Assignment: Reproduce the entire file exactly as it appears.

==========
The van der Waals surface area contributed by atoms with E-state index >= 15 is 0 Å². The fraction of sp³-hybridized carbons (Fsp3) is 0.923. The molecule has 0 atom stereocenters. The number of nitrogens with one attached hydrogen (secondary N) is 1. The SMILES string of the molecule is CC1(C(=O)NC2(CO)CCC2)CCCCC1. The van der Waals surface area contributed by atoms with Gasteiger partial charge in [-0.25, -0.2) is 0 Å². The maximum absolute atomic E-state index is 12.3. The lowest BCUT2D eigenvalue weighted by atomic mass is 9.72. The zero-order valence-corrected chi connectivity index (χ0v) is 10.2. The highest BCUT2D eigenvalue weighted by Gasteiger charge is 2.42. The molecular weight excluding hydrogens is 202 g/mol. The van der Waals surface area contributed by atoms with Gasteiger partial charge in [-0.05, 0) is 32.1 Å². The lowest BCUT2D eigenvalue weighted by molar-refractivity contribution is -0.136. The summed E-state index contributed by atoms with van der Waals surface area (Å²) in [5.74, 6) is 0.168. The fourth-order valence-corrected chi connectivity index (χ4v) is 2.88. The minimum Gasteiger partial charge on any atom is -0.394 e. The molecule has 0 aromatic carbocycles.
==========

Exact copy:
The van der Waals surface area contributed by atoms with E-state index >= 15 is 0 Å². The fraction of sp³-hybridized carbons (Fsp3) is 0.923. The molecule has 0 atom stereocenters. The number of nitrogens with one attached hydrogen (secondary N) is 1. The SMILES string of the molecule is CC1(C(=O)NC2(CO)CCC2)CCCCC1. The van der Waals surface area contributed by atoms with Gasteiger partial charge in [-0.25, -0.2) is 0 Å². The maximum absolute atomic E-state index is 12.3. The lowest BCUT2D eigenvalue weighted by atomic mass is 9.72. The zero-order valence-corrected chi connectivity index (χ0v) is 10.2. The highest BCUT2D eigenvalue weighted by Gasteiger charge is 2.42. The molecular weight excluding hydrogens is 202 g/mol. The van der Waals surface area contributed by atoms with Gasteiger partial charge in [-0.05, 0) is 32.1 Å². The lowest BCUT2D eigenvalue weighted by molar-refractivity contribution is -0.136. The summed E-state index contributed by atoms with van der Waals surface area (Å²) in [5.74, 6) is 0.168. The fourth-order valence-corrected chi connectivity index (χ4v) is 2.88. The minimum Gasteiger partial charge on any atom is -0.394 e. The molecule has 0 aromatic carbocycles.